INDEPENDENT NEWS

Minister calls for considered reflection

Published: Mon 29 Oct 2007 03:29 PM
28 October, 2007
Minister calls for a period of considered reflection
Māori Affairs Minister Parekura Horomia has reiterated the need for cool heads to prevail over the police raids, saying he’s disappointed with the irresponsible statements being made by some politicians.
Mr Horomia said he was annoyed the Māori Party was trying to link the raids to the government and were suggesting it was some type of government conspiracy.
“The police acted independently and we do not direct them on operational matters. It would be a dangerous state of affairs if politicians were able to tell the police who to arrest and who not to – and the Māori Party would be the first to jump up and down if that were the case.”
“I’ve repeatedly said that if the police have over-reacted, they will be held accountable to the public. But until all the evidence is presented, none of us is able to judge.”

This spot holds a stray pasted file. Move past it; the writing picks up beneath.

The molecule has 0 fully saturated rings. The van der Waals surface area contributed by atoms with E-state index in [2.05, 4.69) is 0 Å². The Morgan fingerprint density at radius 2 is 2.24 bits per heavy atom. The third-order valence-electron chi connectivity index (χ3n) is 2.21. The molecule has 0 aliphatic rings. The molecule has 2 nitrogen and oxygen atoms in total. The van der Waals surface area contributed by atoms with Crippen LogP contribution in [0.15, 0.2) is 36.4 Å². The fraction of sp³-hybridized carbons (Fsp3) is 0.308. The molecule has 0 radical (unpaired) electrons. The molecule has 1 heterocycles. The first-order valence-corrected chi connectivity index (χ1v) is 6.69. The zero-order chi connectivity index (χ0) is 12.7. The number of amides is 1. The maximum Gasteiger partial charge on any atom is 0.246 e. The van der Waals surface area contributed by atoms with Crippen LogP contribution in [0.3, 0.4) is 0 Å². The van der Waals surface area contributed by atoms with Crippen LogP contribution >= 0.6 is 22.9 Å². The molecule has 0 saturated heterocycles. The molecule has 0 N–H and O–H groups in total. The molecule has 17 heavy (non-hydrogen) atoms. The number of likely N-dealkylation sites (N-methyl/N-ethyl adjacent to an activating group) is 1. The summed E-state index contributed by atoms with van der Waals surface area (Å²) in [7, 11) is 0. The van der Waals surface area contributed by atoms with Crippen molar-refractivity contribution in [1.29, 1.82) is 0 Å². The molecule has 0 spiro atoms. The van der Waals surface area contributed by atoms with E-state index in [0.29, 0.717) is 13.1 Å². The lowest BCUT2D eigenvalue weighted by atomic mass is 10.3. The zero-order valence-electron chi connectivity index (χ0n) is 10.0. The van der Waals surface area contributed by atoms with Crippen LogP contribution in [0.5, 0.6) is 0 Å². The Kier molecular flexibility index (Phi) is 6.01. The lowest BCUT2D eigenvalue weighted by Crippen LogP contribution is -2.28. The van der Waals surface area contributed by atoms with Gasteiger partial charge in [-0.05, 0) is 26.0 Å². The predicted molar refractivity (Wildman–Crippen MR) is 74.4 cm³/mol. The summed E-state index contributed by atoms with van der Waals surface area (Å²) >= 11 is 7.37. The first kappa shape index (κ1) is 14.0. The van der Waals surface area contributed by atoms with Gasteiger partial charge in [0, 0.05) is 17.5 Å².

“I’m concerned that the Māori Party is rushing to judgement. They are playing the race card and tapping into hurts from the past. Those hurts from the past are real and they have to be acknowledged. But they shouldn’t be exploited and that is what the Māori Party has done,” Mr Horomia said.
“The party’s statement that “we reject the branding of tangata whenua as terrorists” is ridiculous. No one is branding all tangata whenua as terrorists – except perhaps perversely the Māori Party, which seems determined to imprint the notion in the minds of our rangatahi.”
Race relations in this country aren’t perfect, but they are pretty good and we need to acknowledge that times have changed. We can’t look at the world through the eyes of the past. We can’t keep singing the songs of the past, Mr Horomia said.
“The experiences of our rangatahi are quite different to those of some of some of our tupuna – and even quite different to the experiences of some of the old activists like myself.”
And as we enter a new era we need to acknowledge the bonds that have been forged, sometimes painstakingly, between Māori and non-Māori.
We also need to acknowledge that there is no one Māori voice, but a range of different voices. That no one individual and no one political party speaks for Māori. Despite claims to the contrary, there is no one “authentic” Māori voice.”
ENDS

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